October 15, 2023
The Honorable Michael Burgess, Chair
The Honorable A. Drew Ferguson, Member
The Honorable Lloyd Smucker, Member
The Honorable Earl L. “Buddy” Carter, Member
The Honorable Blake Moore, Member
The Honorable Rudy Yakym, Member
United States House of Representatives
Committee on the Budget
Health Care Task Force
204 Cannon House Office Building
Washington, DC 20515
The National Committee for Quality Assurance (NCQA) thanks you for the opportunity to provide feedback on the House Budget Committee Health Care Task Force Request for Information (RFI) to support decreasing health care costs.
NCQA is a private, 501(c)(3) not-for-profit, independent organization dedicated to improving health care quality through our Accreditation and measurement programs. We are a national leader in quality oversight and a pioneer in quality measurement. Leveraging our strengths as a trusted convener of health care stakeholders, we are committed to helping organizations navigate the challenges associated with improving the health care system. Our mission to improve the quality of health for all Americans, with a focus on support for meaningful, value-based approaches to health care delivery and payment, propels our daily work.
NCQA believes that reducing health care costs while improving patient outcomes requires innovation in both the delivery of care and payment approaches.
Examples of evidence-based, cost-effective preventive health measures or interventions that can reduce long term health costs
We applaud Congress for continuously demonstrating the importance of value-based, accountable care through amendments and enhancements to the Medicare Access and CHIP Reauthorization Act of 2015 (MACRA). In recent congressional hearings, members highlighted the need to move providers toward value-based care while decreasing the associated reporting burden. The Digital Quality Measurement Strategic Roadmap, released by CMS, highlights that the transition to Digital Quality Measures (dQMs) will support these goals. We encourage Congress to support health care organizations in transitioning to dQMs by 2030.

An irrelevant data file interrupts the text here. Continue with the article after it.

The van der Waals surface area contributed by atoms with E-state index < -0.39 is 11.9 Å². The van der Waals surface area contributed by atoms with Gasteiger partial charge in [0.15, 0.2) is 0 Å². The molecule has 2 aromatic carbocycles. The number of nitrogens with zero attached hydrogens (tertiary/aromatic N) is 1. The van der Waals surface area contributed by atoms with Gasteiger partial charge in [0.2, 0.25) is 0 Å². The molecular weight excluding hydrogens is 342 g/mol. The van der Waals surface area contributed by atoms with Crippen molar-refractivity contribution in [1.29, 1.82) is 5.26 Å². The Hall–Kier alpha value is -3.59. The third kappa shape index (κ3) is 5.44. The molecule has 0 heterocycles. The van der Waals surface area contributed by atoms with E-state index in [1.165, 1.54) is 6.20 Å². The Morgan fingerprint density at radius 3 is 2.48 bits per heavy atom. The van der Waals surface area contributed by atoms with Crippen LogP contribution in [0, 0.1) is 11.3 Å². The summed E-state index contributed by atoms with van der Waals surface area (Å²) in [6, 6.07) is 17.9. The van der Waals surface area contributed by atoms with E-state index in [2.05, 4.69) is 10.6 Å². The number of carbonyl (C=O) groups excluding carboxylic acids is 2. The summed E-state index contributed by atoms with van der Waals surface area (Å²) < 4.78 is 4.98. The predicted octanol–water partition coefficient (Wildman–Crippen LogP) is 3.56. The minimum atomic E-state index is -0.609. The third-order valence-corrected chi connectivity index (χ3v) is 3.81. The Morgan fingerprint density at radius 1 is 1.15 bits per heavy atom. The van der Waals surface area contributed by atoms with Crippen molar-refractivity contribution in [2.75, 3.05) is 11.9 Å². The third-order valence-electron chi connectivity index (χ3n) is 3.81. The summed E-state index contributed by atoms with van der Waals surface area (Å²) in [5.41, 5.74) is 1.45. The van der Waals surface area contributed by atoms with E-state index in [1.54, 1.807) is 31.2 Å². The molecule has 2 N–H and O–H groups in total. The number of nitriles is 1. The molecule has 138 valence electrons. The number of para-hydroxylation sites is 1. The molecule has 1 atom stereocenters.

dQMs are designed to closely align with interoperability and data exchange standards, making them easier to deploy and enabling knowledge sharing across the continuum of care. Unlike other electronic measures, dQMs aggregate health data across multiple sources to provide a more complete picture of a patient’s care. dQMs use Fast Healthcare Interoperability Resources (FHIR) standards for better exchange of health care and quality information. This interoperability, facilitated by recent regulations and proposed rules by the Office of the National Coordinator for Health IT, can support transparency for consumers while saving health care systems time and money: A recent JAMA article suggested that transitioning to dQMs could produce significant cost savings compared to the status quo, in which one health system reported spending more than $5.6 million per year to fulfill quality reporting requirements.
CMS has a number of proposals to move health care organizations toward digital quality measures. We are encouraged by these proposals, and recognize the benefits, but they do not move the entire health care system uniformly. We encourage Congress to invest in the infrastructure needed to fully implement dQMs across CMS programs. Congressional action will allow the entire health care system to move to this cost-saving reporting method, decrease long-term health care costs and support providers in moving to value-based care.